Secret passwords, traceable communications and documents labeled “For Your Eyes Only” used to be the domain of international spies. However, they've lately become part of the arsenal of many fund managers who are trying to keep sensitive information confidential while communicating with their limited partners.
In the current environment of uncertainty, many GPs are communicating more frequently with worried LPs who wish to know more about fund strategy, performance and portfolio company activity. Matt Porzio, vice president of product management for virtual data room provider IntraLinks, says his company has seen a 60 percent increase in 2008 from a year before in the number of files and documents that private equity clients – which include The Blackstone Group, Apax Partners and Novacap – have sent out.
The problem is that as the amount of information being disseminated rises so does the risk of sensitive details about a portfolio company or trade secrets ending up in newspaper article, or a letter to investors geting posted on some blogger's website. Recently hedge fund SRM Global filed suit against The Wall Street Journal in the UK for publishing allegedly confidential information about its performance.
Such leaks can tarnish a management team's reputation, as well as tip off competitors about opportunities and lead to rivals betting against their investments.
For instance, Kevin Scanlan, a managing partner at New Yorkbased international law firm Dechert, says that his firm had a client a few years ago that was rolling out a single-purpose fund dedicated to buying up 60 to 75 percent of the bonds of a bankrupt company, with the intent of controlling the bankruptcy process and becoming a majority shareholder, appointing a board of directors and eventually controlling the company. But although the fund's investors had signed confidentiality agreements, word got out to the competition and the investment strategy was killed when the bond prices went up from 30 cents to 80 cents on the dollar.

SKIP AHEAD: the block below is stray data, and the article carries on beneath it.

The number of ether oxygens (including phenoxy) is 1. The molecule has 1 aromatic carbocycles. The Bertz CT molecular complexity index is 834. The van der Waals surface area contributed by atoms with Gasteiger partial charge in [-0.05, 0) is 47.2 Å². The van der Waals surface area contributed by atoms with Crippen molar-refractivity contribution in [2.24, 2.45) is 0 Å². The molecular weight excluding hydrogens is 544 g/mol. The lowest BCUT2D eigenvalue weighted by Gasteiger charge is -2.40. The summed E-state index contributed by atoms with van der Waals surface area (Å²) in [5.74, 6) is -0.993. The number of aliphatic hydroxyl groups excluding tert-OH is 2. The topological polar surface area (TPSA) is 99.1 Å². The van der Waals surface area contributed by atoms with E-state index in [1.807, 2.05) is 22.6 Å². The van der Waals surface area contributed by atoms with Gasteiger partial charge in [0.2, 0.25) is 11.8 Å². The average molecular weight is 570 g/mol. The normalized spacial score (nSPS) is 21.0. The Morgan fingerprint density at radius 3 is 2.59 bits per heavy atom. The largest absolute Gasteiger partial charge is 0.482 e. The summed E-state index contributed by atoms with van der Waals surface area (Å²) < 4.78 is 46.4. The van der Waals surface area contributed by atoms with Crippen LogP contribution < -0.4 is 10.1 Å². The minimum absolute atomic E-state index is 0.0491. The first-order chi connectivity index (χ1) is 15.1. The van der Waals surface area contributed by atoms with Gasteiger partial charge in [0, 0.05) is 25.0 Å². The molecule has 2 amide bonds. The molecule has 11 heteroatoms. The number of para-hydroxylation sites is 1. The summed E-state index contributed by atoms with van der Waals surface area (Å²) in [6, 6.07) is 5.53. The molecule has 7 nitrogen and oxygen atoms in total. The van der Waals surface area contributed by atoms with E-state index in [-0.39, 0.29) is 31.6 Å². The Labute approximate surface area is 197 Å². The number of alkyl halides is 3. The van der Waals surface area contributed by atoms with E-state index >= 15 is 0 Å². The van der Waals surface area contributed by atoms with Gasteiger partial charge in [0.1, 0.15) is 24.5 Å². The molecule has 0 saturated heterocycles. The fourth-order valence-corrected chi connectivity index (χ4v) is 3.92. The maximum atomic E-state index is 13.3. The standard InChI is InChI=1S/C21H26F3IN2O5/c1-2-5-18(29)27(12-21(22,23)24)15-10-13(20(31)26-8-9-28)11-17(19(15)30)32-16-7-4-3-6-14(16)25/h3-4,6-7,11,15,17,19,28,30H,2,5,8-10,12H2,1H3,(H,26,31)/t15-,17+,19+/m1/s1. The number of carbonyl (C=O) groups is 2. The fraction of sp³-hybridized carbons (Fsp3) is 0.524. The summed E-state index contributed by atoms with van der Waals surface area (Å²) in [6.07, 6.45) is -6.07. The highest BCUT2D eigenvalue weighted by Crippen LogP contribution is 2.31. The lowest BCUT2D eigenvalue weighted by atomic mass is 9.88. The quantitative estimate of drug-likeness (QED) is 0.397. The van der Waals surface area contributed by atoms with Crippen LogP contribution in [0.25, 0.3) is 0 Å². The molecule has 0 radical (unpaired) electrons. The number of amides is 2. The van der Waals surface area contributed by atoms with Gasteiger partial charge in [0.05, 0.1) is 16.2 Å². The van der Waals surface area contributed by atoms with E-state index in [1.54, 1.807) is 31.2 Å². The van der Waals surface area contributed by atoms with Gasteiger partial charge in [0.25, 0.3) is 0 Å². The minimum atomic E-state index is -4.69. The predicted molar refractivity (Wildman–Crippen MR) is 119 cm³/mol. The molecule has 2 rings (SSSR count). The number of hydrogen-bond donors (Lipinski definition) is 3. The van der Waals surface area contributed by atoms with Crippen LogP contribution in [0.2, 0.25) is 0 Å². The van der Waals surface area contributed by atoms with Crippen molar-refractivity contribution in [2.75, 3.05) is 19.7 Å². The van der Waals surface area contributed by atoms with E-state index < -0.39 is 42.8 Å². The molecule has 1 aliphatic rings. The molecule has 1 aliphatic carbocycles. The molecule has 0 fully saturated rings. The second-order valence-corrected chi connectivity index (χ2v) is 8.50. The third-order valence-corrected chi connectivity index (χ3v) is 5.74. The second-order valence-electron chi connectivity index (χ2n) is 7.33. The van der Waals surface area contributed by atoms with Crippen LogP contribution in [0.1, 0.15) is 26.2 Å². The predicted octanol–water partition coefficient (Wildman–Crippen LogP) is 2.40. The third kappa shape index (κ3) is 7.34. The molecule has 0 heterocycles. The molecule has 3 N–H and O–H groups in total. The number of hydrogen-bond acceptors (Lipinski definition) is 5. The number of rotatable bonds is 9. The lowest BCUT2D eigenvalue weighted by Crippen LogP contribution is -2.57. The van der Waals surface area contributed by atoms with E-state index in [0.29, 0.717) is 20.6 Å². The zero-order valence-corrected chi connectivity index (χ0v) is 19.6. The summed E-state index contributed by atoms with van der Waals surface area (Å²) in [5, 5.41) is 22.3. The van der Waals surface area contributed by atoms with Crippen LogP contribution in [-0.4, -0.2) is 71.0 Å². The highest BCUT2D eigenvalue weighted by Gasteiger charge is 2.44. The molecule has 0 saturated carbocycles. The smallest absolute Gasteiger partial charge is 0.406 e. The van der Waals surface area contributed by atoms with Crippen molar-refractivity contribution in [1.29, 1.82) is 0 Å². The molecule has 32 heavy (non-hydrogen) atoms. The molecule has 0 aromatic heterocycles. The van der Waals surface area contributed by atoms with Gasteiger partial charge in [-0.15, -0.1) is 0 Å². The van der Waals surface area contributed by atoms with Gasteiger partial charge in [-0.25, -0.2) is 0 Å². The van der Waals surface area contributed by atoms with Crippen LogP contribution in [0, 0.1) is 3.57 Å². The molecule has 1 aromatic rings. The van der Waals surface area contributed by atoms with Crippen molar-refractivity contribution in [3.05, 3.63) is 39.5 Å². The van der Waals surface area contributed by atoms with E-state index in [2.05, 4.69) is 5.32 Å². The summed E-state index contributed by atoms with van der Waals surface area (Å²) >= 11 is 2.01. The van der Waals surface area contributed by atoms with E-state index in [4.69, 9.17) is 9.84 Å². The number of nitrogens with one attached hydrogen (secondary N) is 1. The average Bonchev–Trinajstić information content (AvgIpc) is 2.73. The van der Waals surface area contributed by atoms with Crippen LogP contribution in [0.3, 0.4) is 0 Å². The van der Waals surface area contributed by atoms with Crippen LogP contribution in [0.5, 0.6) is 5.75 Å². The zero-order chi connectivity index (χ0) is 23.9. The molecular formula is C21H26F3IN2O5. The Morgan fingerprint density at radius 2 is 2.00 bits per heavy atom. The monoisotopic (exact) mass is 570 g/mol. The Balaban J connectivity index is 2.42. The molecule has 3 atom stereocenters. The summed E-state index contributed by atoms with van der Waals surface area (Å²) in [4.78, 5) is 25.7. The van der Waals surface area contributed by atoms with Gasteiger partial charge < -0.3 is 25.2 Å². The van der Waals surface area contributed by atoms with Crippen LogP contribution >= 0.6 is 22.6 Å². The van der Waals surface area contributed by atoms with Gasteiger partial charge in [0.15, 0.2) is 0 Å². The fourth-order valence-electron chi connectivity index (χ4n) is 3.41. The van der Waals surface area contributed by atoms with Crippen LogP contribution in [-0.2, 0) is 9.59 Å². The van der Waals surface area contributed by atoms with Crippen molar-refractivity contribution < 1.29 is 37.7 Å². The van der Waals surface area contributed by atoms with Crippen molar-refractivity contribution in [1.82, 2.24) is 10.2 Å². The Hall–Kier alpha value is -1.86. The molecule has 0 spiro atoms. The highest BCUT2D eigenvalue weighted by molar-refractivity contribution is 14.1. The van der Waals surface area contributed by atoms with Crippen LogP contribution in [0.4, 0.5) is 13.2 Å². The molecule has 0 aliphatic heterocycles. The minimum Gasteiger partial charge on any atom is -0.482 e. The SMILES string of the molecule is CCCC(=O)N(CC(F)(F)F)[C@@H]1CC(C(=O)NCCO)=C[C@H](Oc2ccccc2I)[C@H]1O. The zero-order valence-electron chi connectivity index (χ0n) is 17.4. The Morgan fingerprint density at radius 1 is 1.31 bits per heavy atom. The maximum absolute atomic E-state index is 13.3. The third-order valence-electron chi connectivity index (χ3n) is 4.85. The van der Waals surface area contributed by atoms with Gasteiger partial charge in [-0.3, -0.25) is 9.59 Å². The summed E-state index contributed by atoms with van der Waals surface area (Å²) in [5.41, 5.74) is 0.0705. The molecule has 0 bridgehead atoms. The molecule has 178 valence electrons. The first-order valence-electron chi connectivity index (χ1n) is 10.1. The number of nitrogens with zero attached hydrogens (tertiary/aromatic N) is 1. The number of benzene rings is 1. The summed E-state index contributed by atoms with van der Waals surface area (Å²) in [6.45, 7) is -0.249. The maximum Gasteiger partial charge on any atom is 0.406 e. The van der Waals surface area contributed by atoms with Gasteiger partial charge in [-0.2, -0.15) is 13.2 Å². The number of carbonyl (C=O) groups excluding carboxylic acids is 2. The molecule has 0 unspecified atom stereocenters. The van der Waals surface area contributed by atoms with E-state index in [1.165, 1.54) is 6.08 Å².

Some of the legal precautions funds can take to prevent these kinds of headaches include subscription or partnership agreements that require an LP to notify the fund in events such as a regulatory body demanding information through a subpoena. That way a fund has the opportunity to file a protest and make an injunction to prevent the information from being released. Such agreements can also call for penalties to investors who have shared confidential information with anyone other than their legal advisors or employees.
“If the company thinks they are suffering a competitive disadvantage and they can quantify those damages then technically you are on the hook for those,” Scanlan said. In its action against the Journal, SRM Global sought a court injunction restraining the paper's European edition from publishing its article, and reportedly warned investors it could take action against them if performance information was passed on.
Managers looking for other ways to control who sees their information also have an increasing number of high-tech defenses, with the focus on reducing the amount of hard copy documents given out. One thing many funds are employing is password protected websites that prohibit viewers from printing, downloading or putting files into computers.
Porzio says over the three-month period ending in November his company saw a 50 percent increase from the year before in funds signing up for security services, including secure e-mail alerts. The firm also has software that locks down protected files to a specific computer, so even if a user shares their password with someone else or tries to access the files from another computer the information can't be viewed.
But short of transporting sensitive materials in a briefcase handcuffed to an armed courier, and showing the information to LPs in a windowless room with guards watching over, there is only so much a GP can do once information is made available to keep a limited partner who wants to preserve a copy from doing so. “There's no such thing as a read-only website,” says Jonathan Axelrad, a partner in Goodwin Procter's private investment funds practice. “If someone came up with the most brilliant, unhackable software that would prevent me from pushing the print button when I was looking at a website, even that couldn't prevent me from picking up my digital camera and taking a photograph of my monitor.”